"We have a track record of that when it comes to extreme heat. I think we're one of the few major events that has to manage extreme heat like we do.

"But this is a new experience for all of us, how we manage air quality and therefore we've got to rely on those experts that advise us on how best to continue."

Slovenian Dalila Jakupovic retired during her qualifier against Stefanie Voegele when leading 6-4 5-6, with reports suggesting she was struggling with her breathing.

Australian Open qualifying was delayed on Tuesday due to poor air quality as smoke from bushfires in Australia impacted Melbourne.

Play was due to get underway at 10:00 local time (23:00 GMT), but thick smoke blanketed Melbourne, leading to it being pushed back by an hour.

Bushfires have ravaged Australia in recent months and there have been concerns over player and spectator welfare at the year's first grand slam, with the main draw beginning on Monday.

The poor air quality has already impacted the event, with the Australian Open announcing practice had also been suspended during the morning on Tuesday.

"Practice was temporarily suspended this morning due to poor air quality," a statement read.

"Qualifying matches will begin at 11am. Conditions onsite are improving and are being constantly monitored.

"Further decisions will be made using onsite data and in close consultation with our medical team, the Bureau of Meteorology and scientists from EPA Victoria.

"As always the health and safety of our players, our staff and our fans is our priority."

Air quality in Melbourne has been in the 'hazardous' and 'very poor' range since midnight local time (13:00 GMT) in readings provided by the Environment Protection Authority Victoria.

As bushfires continue to rage in Australia, the International Tennis Federation (ITF) and three grand slams have pledged a combined $400,000 (579,542 Australian dollars) to the relief effort.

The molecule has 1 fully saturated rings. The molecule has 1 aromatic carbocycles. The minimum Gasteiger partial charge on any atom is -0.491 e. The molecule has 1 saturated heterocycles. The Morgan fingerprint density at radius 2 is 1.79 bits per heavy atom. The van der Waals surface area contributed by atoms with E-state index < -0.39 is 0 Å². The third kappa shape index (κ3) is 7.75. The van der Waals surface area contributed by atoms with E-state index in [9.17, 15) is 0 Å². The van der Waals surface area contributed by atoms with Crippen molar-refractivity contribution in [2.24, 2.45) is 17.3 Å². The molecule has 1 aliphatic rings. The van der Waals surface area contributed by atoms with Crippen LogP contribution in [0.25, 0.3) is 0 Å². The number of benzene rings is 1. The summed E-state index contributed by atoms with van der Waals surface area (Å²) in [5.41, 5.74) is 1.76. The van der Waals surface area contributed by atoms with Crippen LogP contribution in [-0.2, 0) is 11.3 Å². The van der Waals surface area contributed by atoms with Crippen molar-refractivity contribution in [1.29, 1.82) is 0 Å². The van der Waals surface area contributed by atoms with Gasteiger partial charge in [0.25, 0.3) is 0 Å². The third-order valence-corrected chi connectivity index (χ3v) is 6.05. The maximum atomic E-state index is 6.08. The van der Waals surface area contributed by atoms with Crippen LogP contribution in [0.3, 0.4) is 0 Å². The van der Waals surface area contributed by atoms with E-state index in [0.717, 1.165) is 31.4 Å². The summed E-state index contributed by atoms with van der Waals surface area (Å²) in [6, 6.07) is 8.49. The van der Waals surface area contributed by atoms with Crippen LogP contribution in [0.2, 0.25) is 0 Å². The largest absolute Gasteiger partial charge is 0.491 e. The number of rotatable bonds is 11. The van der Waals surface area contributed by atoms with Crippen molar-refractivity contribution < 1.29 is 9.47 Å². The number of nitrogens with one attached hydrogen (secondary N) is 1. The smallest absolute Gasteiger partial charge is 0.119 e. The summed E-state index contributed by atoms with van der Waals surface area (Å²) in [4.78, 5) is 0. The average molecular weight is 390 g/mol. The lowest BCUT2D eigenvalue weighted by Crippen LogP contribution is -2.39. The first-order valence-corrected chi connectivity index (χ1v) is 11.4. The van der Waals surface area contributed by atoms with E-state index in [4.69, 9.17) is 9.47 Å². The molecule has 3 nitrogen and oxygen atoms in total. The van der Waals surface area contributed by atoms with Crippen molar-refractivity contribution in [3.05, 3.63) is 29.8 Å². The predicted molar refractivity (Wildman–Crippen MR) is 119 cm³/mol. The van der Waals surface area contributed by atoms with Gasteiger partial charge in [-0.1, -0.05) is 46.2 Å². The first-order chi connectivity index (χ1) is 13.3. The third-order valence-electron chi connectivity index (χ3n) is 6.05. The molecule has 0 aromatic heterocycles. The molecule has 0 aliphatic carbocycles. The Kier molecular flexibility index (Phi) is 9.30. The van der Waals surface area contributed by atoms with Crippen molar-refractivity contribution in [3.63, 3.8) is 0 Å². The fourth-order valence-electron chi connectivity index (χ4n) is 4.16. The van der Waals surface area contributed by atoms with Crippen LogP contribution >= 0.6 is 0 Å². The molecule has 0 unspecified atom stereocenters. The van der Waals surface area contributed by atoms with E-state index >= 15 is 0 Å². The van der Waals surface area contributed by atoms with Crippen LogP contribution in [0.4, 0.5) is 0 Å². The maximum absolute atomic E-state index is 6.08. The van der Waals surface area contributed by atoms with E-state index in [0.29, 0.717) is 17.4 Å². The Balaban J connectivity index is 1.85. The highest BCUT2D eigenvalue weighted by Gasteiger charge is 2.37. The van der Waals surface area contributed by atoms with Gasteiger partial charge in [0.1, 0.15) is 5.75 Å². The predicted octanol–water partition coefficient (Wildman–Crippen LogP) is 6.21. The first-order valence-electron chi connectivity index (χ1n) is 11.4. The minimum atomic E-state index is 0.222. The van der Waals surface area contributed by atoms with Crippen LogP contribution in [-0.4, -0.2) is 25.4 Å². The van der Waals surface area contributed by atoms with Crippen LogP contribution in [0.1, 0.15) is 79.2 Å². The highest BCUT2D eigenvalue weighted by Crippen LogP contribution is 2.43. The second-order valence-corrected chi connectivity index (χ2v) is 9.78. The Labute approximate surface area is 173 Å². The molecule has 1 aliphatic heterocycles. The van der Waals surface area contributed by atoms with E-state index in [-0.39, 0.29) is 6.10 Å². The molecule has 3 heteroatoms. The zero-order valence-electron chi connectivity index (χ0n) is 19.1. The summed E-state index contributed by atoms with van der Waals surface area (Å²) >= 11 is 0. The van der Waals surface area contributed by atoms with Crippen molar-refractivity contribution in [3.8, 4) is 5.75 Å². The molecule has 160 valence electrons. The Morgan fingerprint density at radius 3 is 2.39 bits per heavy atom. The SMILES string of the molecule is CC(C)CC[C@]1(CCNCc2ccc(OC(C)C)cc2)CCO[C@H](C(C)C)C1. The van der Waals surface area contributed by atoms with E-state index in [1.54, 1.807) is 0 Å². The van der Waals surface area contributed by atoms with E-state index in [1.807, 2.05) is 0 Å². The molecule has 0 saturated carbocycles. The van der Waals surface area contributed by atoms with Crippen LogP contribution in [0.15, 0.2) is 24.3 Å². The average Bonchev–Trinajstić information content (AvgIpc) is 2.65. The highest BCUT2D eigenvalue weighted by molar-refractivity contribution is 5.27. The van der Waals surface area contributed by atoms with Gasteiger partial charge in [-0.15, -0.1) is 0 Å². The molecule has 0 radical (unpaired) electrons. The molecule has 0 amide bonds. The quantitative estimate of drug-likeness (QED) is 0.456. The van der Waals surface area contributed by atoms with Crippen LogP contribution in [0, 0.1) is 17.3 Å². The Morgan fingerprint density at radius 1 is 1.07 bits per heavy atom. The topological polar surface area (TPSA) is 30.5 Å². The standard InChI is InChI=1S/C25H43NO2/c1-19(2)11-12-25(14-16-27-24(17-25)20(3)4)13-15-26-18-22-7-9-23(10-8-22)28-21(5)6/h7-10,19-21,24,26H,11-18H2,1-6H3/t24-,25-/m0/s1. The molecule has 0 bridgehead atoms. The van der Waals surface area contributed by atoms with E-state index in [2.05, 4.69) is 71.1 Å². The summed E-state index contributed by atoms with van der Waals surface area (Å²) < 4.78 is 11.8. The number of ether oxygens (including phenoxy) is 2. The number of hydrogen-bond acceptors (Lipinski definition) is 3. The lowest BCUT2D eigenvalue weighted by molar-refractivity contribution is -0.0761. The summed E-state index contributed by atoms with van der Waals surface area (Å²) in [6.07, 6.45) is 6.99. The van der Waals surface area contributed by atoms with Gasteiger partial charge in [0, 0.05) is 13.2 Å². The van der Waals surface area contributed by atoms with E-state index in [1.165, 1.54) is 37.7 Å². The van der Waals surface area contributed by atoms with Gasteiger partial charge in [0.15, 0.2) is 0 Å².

The fires have ravaged large swathes of land, killing at least 28 people and millions of animals in the country where the first slam of the year begins next week.

Various fundraising initiatives have been launched and now the ITF has joined with Wimbledon, the US Open and the French Open to boost the cash total.

"The worldwide tennis community has come together in support of all those affected by the bushfires across many parts of Australia," said ITF president David Haggerty.

"This donation will support the Red Cross teams who are working hard on the ground providing essential emergency assistance including relief centres, aid and practical support for victims, evacuated families and those who have lost their homes.

"We would like to commend all members of the tennis community who are currently raising funds and awareness."

Among the other activities taking place is the AO Rally for Relief at Rod Laver Arena on Wednesday January 15, which will see Rafael Nadal, Serena Williams and Roger Federer take part.

Benoit Paire held off a fighting challenge from rising star Jannik Sinner to move into the second round of the Auckland Open, while top seed Alex de Minaur withdrew from the Adelaide International.

At the first edition of the ATP tournament in Adelaide, sixth seed Cristian Garin fell to Lloyd Harris, the South African qualifier winning 7-6 (7-5) 3-6 6-4.

Jeremy Chardy defeated fellow Frenchman Gilles Simon in straight sets, with Dan Evans, Sam Querrey and home hope James Duckworth the other players to progress.